the shoreline at Iztapa
A five-night fishing package (includes boat, captain, meals, transport from Guatemala City airport, accommodation in Iztapa and Antigua/Guatemala City hotels) generally starts at $1,550 per person, based on a group of four. Add-ons include golfing in Guatemala City or La Antigua. Tips for the boat captain generally run about $100 per day per group.
Among the recommended outfitters is the American-owned and operated Sailfish Bay Lodge (tel. 2426-3909 direct or 800/638-7405 U.S. reservations, www.sailfishbay.com). Packages include food and accommodations at a beautiful eight-room lodge right on the beach across the canal in Iztapa. Under the same ownership, Pacific Fins Resort & Marina (tel. 888/700-3467 U.S., www.pacificfins.com.gt) operates out of its very attractive namesake lodge and restaurant fronting the Canal de Chiquimulilla. Another option is Buena Vista Sportfishing Lodge (Calle Baja Mar, Aldea Buena Vista, tel. 7880-4203/04 or 866/699-3277 U.S., www.buenavistasportfishing.com, $100 d), owned by an American expatriate. Its developer sees huge potential along the Guatemalan coast after having drifted here from Costa Rica.
Based in Antigua, and a joint Guatemalan-American venture, is The Great Sailfishing Company (tel. 7934-6220, Antigua or 877/763-0851 U.S., www.greatsailfishing.com). You can fish using conventional methods as well as fly-fishing, and the company’s informative website can point you in the right direction when planning a sailfishing trip to Guatemala. Guests stay at Soleil Pacífico resort or a private villa within the same compound.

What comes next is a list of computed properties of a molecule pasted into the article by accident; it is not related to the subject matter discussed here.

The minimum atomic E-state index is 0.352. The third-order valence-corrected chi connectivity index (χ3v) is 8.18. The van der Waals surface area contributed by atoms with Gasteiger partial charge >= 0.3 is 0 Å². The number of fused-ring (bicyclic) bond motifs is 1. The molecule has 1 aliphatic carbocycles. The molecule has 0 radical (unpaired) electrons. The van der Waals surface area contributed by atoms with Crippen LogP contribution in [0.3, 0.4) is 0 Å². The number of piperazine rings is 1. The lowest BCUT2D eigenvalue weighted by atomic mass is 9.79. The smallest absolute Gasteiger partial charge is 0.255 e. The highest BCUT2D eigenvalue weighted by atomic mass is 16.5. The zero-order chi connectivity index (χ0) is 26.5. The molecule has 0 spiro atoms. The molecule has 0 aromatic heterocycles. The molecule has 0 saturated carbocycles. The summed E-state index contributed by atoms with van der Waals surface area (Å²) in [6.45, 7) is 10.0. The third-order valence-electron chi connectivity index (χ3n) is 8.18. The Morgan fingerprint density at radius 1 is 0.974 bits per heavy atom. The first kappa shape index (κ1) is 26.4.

Based in Florida and operating out of its namesake lodge one mile west of Puerto San José, Casa Vieja Lodge (tel. 800/882-4665 U.S., www.casaviejalodge.com) is one of the larger outfitters. Many of its staff members worked for Iztapa’s original sailfishing lodge, Fins ‘N Feathers. The lodge is in an old wood house (as its name implies) that has been wonderfully restored to afford anglers a comfortable place to come back to after a day of fishing. Also recommended is Blue Bayou Sailfishing (tel. 5208-0098 Guatemala, 810/516-0578 U.S., www.bluebayouguatemala.com), run by a Michigan transplant. Sailfishing trips include accommodations in a comfortable poolside villa inside a private compound near Marina Pez Vela.
A good value-priced option is Big Buoy Fishing (tel. 3215-9312 Guatemala, 850/226-2608 U.S., www.bigbuoyfishing.com). It operates out of a somewhat less ostentatious villa fronting the canal. Last but not least is Sailfish Oasis (tel. 5251-4809 in Guatemala, www.sailfishoasissportfishing.com) operating out of its namesake (and very attractive) lodge on the banks of the Canal de Chiquimulilla.